Lions once roamed free across the grasslands of Africa. These days, only about 20,000 of them are left on the continent – a reduction of approximately 41% from 1993 to 2014. And a turnaround isn’t on the horizon for the majestic beasts, as South Africa now exports up to 1,500 lion skeletons legally every year.
The skeletons sanctioned for sale in South Africa are from lions slaughtered on farms and captive facilities that hold an estimated 8,000 animals. The bones, teeth and claws from the carcasses usually wind up in Southeast Asia where they are used in trinkets and traditional medicine — lion bones are sometimes dropped into rice wine and sold on the black market as tiger bone wine, a local treatment for impotence and rheumatism.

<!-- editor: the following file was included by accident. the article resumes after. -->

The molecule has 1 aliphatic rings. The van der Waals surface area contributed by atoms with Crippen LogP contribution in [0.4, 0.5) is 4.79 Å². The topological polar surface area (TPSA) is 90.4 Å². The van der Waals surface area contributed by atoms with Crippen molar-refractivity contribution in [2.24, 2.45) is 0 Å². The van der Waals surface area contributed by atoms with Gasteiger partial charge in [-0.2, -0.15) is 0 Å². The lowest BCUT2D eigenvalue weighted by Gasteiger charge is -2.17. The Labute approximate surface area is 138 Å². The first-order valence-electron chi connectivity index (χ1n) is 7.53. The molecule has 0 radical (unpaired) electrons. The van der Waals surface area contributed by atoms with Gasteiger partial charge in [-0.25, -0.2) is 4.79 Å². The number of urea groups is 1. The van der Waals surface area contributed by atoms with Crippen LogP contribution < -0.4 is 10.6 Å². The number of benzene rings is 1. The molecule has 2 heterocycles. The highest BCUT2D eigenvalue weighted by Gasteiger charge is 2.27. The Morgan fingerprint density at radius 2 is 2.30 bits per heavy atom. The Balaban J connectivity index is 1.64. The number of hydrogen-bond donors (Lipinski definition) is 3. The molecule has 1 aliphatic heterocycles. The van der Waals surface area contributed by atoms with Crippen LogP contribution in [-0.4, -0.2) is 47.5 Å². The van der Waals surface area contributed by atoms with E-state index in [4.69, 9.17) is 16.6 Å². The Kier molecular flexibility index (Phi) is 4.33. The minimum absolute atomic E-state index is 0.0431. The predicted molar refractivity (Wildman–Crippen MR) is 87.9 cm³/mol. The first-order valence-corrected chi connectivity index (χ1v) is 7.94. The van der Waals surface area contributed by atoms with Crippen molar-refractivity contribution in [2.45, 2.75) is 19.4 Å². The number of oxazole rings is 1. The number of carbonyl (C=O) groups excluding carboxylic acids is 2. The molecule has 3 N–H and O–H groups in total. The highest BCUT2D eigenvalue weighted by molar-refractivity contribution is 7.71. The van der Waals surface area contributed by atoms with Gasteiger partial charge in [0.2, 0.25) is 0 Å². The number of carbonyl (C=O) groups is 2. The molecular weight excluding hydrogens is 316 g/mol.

Away from captivity, poaching and other forms of indiscriminate killing remain a threat to the 1,300-1,700 South African lions left in the wild. No wonder the species is now considered vulnerable to extinction.